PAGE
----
Plywood, composed of just wood, is a more rigid surface, so it will conduct sound, causing noise to pass between rooms easily.

It wouldn’t be advisable to use plywood as a wall or ceiling material in a room with high moisture content, such as a bathroom, kitchen, or basement.

High humidity levels will cause the plywood to warp, swell and split, which is something you want to avoid at all costs. Also, once plywood gets wet, it is likely to develop mold and bacteria, with this being potentially unsafe and a hassle to repair or replace.

Can You Use Plywood for Walls?

You can buy many different types of plywood, so you can easily tailor your choice of material to the specific requirements of your project.

Whether you are looking for suitable material for walls, structures, furniture, or boats, you’ll find a specific type of plywood for the task.

Looking at interior walls specifically, here is some more guidance on choosing the right type of plywood:

What Type of Plywood Is Used for Interior Walls?

When it comes to interior walls, you want to make sure you are using construction-grade plywood.

Wood spruce plywood is an excellent material to choose because it is suitable for both partition walls and load-bearing walls.

The minimum thickness you want to aim for is around 1/2 inch as a standard requirement, although it’s worth checking building codes and regulations for your local area in case it differs.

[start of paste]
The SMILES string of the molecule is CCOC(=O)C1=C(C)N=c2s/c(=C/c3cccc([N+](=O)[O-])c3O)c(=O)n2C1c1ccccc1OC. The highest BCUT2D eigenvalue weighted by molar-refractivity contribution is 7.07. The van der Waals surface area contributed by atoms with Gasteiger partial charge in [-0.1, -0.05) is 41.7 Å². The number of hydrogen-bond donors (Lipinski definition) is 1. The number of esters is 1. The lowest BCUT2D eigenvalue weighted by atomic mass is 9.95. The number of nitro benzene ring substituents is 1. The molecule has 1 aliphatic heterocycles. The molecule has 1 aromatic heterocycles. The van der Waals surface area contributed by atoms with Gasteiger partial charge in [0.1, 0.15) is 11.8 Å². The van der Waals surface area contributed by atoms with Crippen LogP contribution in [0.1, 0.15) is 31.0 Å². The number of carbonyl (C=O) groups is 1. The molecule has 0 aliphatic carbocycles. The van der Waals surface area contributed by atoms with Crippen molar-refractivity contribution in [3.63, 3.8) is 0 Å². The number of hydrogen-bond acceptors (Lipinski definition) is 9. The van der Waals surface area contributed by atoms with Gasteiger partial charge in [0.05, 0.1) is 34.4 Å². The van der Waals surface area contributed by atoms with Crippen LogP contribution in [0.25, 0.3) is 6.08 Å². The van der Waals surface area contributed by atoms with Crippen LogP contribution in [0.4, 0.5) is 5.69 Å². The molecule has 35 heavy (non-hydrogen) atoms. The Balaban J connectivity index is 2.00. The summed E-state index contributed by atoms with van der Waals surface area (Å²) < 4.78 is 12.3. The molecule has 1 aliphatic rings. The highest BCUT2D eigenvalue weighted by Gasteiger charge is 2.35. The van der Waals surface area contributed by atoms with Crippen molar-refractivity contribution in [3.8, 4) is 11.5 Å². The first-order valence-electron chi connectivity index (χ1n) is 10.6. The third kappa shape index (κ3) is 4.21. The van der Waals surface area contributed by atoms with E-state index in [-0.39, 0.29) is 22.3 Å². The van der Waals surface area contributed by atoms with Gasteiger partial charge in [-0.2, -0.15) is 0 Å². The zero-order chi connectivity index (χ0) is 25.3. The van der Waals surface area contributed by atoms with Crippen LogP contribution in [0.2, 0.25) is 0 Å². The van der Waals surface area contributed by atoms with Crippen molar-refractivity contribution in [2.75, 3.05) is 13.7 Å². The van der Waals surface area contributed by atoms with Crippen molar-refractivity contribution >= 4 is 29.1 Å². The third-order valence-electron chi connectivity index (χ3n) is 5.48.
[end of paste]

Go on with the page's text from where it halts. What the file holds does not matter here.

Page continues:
Depending on the type of building you are working in, you would probably want to find a construction-grade plywood that is slightly thicker.

If you use plywood as a finish rather than the wall structure itself, your panels would likely only need to be around 1/4 inch.

Should You Use Drywall or Plywood for Garage Walls?

The walls within a garage require a slightly different approach to the rest of the house, predominantly because they’ll likely need to hold heavy tools and materials and withstand a significant amount of wear and tear.

Both plywood and drywall would be suitable materials to use in a garage setting.

To help you decide which one would be the best choice for your project, here are a few of the strengths and weaknesses of both plywood and drywall:


When it comes to strength and integrity, plywood can withstand more weight than drywall.